Bob and Mike Bryan added another trophy to their extensive collection this past weekend in Key Biscayne.
It took two overheads at net – one from Bob and one from Mike – for the Bryans to close out Karen Khachanov and Andrey Rublev, 4-6, 7-6(5), 10-4, and claim their fifth Miami Open and 37th career ATP World Tour Masters 1000 title. Immediately afterwards, the greatest men’s doubles team in history leapt toward the center of the court to seal the win with a signature Bryan brothers chest bump.
“These are the ones you want to win,” said Mike afterwards. “All the greatest teams in the world we’re in this tournament. These are harder to win, because there’s no byes and you have to win five matches. So to beat five really good teams, some of the best teams in the world, it feels really good.”
The victory was well earned. It had been nearly two years since the Bryans claimed a Masters crown and the last title they won was the BB&T Open in Atlanta last summer. The slump raised some doubts about when and if the twins might lift another trophy.
After a semi-final finish at the US Open last summer, the brothers suffered a series of early round losses, which peaked at the ATP Finals in London, where they were eliminated in round-robin competition. It was the earliest exit for the Bryans at the year-end championship since a surprise upset by Kastles legend Leander Paes and Radek Stepanek in 2012.
But the brothers picked up momentum in the new year with a run to the Australian Open final and another final finish in Acapulco and Indian Wells earlier this month. It’s fitting they snapped their slump in Miami, where the brothers are de facto hometown favorites. Bob lives just up the coast in Sunny Isles Beach with his wife, Michelle, and their three children.
“I’m really proud of the way we’re playing,” said Bob, “how we’ve turned it around from a fairly rough last year. We’re building every week. I feel like we’re gaining momentum and I’m very optimistic going into the clay-court season. I think we’re playing with a lot of joy now, and it’s showing in our results.”
Indeed, the Bryans are gearing up for a new act.
The turning point in Miami occurred in the quarter-finals. After losing the first set comprehensively to Raven Klaasen and Michael Venus, and trailing throughout most of the second set tiebreak, the Bryans were faced with the sobering possibility of another early round exit. But serving down 4-5, Bob found his first serve and Mike found his volley and, in quick succession, the brothers rifled off two points to take the lead for the first time in the match and maintained their focus until the match was won, 3-6, 7-6, 10-8.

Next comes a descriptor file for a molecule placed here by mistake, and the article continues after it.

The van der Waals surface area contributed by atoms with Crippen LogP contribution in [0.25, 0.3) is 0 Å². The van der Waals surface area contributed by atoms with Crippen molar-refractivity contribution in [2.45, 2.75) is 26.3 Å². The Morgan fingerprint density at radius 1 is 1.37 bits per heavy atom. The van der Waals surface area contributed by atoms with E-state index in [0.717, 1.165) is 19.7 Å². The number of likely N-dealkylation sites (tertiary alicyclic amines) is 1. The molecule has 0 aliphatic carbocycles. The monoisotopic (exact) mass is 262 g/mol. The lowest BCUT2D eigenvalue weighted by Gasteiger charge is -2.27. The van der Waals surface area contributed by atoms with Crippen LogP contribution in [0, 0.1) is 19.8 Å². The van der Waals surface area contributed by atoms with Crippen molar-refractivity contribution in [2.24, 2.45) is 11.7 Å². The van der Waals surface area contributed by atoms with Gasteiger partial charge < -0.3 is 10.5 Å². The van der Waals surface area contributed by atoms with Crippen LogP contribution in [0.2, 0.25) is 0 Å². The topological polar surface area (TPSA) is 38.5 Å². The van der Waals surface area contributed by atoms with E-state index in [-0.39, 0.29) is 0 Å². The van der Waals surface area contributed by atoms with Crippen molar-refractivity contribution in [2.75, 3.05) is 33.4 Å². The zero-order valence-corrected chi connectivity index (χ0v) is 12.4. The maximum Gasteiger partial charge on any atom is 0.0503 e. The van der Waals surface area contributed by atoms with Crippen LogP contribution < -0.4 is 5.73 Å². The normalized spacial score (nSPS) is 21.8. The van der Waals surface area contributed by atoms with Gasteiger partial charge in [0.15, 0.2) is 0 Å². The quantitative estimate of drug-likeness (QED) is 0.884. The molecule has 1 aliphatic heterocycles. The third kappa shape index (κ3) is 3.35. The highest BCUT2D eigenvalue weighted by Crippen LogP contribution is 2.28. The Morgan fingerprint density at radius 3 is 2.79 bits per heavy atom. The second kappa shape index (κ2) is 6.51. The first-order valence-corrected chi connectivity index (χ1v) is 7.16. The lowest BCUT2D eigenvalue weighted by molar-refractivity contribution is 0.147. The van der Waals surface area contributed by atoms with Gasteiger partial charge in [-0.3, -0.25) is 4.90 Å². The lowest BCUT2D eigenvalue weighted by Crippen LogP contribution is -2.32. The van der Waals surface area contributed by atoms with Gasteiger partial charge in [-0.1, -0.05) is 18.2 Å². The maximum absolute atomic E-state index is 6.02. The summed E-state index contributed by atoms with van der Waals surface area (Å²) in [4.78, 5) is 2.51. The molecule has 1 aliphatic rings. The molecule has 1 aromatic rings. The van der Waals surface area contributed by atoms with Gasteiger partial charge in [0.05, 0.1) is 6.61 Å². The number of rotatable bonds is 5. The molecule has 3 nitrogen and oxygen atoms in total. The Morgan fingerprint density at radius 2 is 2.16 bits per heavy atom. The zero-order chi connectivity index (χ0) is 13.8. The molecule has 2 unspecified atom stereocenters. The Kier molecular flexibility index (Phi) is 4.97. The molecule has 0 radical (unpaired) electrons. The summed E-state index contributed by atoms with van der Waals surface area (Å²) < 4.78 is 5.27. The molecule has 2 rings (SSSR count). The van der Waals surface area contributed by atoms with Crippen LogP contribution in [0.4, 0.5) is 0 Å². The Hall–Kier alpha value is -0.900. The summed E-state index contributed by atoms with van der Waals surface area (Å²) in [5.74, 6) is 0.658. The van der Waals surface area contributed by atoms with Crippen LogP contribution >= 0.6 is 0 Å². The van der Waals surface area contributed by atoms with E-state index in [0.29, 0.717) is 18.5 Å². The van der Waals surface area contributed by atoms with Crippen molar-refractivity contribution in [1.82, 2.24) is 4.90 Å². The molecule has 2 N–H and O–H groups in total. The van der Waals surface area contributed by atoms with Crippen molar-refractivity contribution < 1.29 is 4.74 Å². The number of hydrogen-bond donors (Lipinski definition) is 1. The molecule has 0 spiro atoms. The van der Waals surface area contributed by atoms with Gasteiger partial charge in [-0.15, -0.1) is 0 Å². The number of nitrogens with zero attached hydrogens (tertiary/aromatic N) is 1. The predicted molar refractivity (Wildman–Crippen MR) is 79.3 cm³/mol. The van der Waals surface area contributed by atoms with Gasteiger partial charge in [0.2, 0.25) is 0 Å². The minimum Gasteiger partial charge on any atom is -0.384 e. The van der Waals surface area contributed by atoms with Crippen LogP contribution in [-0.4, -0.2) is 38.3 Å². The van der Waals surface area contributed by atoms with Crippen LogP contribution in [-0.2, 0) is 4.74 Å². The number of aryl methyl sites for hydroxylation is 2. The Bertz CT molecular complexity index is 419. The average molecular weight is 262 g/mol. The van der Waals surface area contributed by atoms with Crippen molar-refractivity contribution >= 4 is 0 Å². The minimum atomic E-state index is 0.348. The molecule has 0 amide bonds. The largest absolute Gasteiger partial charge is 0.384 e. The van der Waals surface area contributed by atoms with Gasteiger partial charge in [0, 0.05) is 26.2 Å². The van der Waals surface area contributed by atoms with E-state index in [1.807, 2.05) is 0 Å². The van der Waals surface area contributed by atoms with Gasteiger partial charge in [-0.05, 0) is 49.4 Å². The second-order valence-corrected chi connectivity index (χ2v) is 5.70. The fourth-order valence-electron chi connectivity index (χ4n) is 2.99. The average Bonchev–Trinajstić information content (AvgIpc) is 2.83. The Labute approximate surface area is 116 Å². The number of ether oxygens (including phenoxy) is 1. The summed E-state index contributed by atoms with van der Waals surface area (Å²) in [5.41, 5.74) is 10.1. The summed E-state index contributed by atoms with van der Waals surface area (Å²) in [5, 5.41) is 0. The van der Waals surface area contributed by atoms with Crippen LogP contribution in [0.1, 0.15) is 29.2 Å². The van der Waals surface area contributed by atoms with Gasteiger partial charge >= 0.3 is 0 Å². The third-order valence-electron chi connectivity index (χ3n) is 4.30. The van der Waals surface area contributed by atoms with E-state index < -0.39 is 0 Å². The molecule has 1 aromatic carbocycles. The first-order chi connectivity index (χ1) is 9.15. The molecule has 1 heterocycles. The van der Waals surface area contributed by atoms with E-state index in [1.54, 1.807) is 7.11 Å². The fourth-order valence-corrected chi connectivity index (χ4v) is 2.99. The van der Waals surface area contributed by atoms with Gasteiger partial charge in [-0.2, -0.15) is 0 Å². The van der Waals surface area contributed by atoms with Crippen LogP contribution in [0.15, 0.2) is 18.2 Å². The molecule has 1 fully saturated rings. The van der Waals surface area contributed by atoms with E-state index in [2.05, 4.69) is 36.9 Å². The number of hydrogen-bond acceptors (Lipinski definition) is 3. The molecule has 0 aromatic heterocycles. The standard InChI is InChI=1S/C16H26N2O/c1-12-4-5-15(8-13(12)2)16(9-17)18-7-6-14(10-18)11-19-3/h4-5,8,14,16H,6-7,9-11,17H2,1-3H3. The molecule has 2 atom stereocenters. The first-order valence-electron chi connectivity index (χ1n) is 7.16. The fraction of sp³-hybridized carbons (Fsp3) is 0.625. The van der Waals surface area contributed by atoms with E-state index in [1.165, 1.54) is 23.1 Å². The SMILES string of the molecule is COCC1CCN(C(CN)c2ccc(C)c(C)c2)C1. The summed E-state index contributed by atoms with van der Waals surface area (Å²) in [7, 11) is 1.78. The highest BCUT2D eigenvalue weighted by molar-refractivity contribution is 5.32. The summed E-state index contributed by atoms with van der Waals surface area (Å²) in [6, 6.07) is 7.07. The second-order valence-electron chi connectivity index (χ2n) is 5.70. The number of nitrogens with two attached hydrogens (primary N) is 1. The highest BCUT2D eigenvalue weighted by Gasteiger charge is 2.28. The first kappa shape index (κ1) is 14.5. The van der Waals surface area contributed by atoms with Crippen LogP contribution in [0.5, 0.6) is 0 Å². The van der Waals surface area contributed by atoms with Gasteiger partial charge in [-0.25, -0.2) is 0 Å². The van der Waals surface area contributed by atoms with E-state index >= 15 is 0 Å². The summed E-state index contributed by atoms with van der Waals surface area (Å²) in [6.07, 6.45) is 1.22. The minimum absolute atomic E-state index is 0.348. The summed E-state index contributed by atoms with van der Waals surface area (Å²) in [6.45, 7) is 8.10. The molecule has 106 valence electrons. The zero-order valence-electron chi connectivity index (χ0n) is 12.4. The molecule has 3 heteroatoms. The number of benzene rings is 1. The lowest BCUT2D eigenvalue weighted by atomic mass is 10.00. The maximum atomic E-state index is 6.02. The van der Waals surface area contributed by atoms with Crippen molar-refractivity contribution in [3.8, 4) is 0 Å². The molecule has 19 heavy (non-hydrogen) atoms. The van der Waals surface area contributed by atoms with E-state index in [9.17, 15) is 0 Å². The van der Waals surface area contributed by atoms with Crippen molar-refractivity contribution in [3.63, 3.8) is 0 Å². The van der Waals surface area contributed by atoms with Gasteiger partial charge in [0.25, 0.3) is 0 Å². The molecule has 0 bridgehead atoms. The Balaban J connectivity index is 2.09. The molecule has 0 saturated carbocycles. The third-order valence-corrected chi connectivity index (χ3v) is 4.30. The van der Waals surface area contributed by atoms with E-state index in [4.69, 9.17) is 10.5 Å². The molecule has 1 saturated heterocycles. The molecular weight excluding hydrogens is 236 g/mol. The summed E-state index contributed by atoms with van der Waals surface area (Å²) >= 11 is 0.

It was a return to volley basics that appeared to catapult the Bryans to victory in Miami. The brothers breezed through their semi-final opponents, Ben Mclachlan and Jan-Lennard Struff, 6-1, 7-6(4), maintaining a high first serve percentage and hitting crisp volley winners.
They carried their new-found form into the final, where they were confronted by a hot, young Russian team. At 21 and 20 years old, respectively, Khachanov and Rublev mowed through the top section of the draw, knocking out #6 seeds Bruno Soares and Jamie Murray and #3 seeds Oliver Marach and Mate Pavic, with a brutal brand of NextGen power baseline play.
The Russian duo took the first set and a break in the second, but Bob and Mike weathered the storm with renewed belief.
“We just tried to make them play, tried to get into some more points,” said. “Then they actually played human there at the end, which was nice. But we were just trying to throw everything at them, using all of our experience and doubles prowess to beat them and luckily, it worked.”
The prowess included, at its core, a deadly assault on the net, which forced their opponents further and further back, and into more awkward positions, until the court was the property of the Bryans.